The longest-ever US government shutdown has finally ended, at least temporarily, while negotiations continue over funding of a US-Mexico border wall. While the government will be reopened at least until February 15, the economic implications of the shutdown and the potential for more disruption ahead has become a source of concern to many global investors.
US members of Congress are finding themselves at a stand-off over the creation of a border wall between the United States and Mexico. President Trump’s threats to shut down the government if the bill is not passed raise questions and uncertainty that will contribute to increased political risks for investors to consider. Stephen Dover, Head of Equities for Franklin Templeton Investments, shares his perspective about the potential impacts.
As our analysts and researchers travel the world surveying businesses, they hear a lot about disruption—the ability of new often-technology-backed companies to disrupt the status quo.
Global growth has been accelerating, but there are a few potential headwinds that could cause it to stall. Three of our senior investment leaders—Ed Perks, Chris Molumphy and Stephen Dover—recently participated in a panel discussion on the potential impact of trade tensions, inflation and other issues on their radar.
The first quarter of 2018 started out like a lamb but went out like a lion as long-dormant volatility began to roar. Issues like inflation fears, trade tensions and geopolitical risks contributed to market turbulence, leaving many investors wondering whether these issues will put a damper on global growth—and end the US market’s nine-year bull run.
Growth and value investing are often seen as competing styles, with one outperforming or underperforming the other during different periods of time and market cycles. While the approaches may differ, Stephen Dover, head of equities at Franklin Templeton Investments, and Norm Boersma, chief investment officer of Templeton Global Equity Group, say growth versus value doesn’t have to be an either-or proposition.
While we don’t know when the equity market’s recent volatility will settle down, it’s important to consider the big-picture, fundamental backdrop for the market, and not get caught up in short-term sentiment swings, according to Franklin Templeton’s head of equities, Stephen Dover. And, he believes the fundamental backdrop still looks solid.
Templeton Emerging Markets Group has a wide investment universe to cover—tens of thousands of companies in markets on nearly every continent. While we are bottom-up investors, we also take into account big-picture context.
January is a month of resolutions and predictions, and perhaps more often than not, both tend to be abandoned come spring. While we don’t have a magic crystal ball to predict where the markets may be headed next, we do have a team of respected professionals who recently assembled to discuss whether they think last year’s economic momentum could continue—and where they see potential threats on the horizon.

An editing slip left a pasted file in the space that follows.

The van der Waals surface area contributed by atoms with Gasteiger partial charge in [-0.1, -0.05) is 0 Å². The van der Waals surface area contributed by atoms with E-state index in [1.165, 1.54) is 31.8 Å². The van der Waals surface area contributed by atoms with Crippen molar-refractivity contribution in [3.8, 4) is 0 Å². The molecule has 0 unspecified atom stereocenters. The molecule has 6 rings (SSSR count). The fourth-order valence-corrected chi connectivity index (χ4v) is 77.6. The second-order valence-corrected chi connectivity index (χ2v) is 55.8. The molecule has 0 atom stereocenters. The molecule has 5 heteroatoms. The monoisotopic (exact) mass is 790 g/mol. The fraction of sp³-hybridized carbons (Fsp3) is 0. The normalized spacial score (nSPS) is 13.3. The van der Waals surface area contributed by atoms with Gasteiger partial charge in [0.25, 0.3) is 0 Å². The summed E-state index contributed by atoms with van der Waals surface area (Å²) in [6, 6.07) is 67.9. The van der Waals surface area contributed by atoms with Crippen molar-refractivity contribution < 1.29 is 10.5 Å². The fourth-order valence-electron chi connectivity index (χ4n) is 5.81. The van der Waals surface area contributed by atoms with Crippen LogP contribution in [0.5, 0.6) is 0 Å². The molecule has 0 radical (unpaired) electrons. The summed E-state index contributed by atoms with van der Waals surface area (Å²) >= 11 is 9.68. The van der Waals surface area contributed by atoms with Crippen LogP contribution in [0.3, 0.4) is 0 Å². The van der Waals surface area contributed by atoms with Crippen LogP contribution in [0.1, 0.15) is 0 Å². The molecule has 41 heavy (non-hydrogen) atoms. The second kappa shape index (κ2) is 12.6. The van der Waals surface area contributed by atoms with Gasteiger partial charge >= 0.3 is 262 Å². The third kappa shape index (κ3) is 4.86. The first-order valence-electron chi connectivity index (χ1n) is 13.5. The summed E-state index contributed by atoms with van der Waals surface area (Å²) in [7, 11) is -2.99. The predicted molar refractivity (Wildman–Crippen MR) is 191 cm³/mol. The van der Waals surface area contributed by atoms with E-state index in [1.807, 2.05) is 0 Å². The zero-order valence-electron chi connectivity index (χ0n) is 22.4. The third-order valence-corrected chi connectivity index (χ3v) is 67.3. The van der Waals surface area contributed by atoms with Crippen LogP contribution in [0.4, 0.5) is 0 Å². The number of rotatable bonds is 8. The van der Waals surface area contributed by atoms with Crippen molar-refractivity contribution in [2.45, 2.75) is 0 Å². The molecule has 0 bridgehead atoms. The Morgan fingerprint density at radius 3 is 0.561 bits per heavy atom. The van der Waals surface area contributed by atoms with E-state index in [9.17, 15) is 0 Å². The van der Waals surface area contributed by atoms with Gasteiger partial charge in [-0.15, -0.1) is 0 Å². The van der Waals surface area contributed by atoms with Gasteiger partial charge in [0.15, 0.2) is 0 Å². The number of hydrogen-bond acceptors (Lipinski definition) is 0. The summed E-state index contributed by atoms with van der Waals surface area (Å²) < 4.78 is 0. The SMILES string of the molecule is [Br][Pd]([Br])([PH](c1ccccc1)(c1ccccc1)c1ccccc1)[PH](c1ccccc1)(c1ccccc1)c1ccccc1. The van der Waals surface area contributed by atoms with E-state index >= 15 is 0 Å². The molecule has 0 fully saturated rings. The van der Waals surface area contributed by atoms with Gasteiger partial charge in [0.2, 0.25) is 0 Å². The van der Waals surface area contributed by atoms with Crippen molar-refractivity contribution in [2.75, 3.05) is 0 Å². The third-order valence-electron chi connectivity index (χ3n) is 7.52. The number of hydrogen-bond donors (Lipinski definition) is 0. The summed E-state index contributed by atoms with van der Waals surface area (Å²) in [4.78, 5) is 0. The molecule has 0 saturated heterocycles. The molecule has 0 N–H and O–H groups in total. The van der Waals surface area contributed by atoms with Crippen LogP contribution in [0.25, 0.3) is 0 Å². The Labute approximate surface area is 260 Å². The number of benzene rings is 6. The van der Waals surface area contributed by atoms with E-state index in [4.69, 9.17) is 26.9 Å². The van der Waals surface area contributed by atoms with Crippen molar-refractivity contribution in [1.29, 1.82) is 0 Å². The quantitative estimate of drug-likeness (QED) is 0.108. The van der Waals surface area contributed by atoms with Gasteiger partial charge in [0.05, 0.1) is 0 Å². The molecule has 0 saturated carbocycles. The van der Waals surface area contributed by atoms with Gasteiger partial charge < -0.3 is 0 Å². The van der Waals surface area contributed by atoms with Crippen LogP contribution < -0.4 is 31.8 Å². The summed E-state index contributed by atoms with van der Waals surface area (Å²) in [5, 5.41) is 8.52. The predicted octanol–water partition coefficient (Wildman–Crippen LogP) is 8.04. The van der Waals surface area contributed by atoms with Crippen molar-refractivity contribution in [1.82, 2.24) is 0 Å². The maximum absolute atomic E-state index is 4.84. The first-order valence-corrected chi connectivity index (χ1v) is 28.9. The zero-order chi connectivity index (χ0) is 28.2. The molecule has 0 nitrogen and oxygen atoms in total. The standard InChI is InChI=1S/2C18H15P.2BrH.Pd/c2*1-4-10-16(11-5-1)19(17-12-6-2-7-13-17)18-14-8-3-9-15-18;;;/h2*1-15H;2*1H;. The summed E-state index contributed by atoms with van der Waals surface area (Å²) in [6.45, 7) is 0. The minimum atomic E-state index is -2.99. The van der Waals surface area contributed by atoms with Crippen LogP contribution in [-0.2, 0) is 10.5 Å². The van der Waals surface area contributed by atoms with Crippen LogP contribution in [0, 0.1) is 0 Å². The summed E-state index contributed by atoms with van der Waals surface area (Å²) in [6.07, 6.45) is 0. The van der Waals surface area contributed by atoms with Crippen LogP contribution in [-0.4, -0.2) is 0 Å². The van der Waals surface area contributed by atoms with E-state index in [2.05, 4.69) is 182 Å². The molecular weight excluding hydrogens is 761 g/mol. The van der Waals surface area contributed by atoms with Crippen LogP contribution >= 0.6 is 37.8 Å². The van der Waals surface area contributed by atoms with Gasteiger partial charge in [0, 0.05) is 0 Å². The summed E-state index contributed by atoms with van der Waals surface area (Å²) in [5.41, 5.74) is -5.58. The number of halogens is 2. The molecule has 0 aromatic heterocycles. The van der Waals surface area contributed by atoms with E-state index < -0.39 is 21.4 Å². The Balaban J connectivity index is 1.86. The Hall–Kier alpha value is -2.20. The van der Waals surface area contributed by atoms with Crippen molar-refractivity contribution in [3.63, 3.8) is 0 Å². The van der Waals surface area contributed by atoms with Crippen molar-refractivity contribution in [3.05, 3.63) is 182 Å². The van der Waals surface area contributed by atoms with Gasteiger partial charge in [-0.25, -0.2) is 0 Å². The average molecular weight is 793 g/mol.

Since the infamous “dot com” meltdown nearly two decades ago, people have tended to question any sort of extended run-up in technology-sector stocks.
Overall, we believe small-cap stocks in emerging markets offer attractive prospects for active managers. A multitude of mispriced securities, market inefficiencies and a paucity of research provide considerable investment opportunities, in our view.
Despite some uncertainties, economic improvements in developed and emerging markets have supported a positive mood across both equity and fixed income this year.
With markets reacting in part to geopolitical events, it’s hard not to be distracted by news headlines. To help sift through some of the noise, several of our senior investment leaders recently participated in a roundtable discussion of the events shaping the global markets today, the implications for investors and where they see potential opportunities ahead.
The way investors think about emerging markets has been evolving—along with the markets themselves. One thing we at Templeton Emerging Markets Group emphasize is that one can’t consider emerging markets as one asset class; the opportunities are very differentiated between regions, countries and markets, with different fundamentals shaping them.
What’s ahead for emerging markets in 2017? Stephen Dover, managing director and CIO of Templeton Emerging Markets Group and Franklin Local Asset Management, and Mark Mobius, executive chairman of Templeton Emerging Markets Group, present their emerging-market equity outlook.
While the US election uncertainty may finally be behind us, whether and how pre-election rhetoric will ultimately be reflected in policy shifts remains unknown.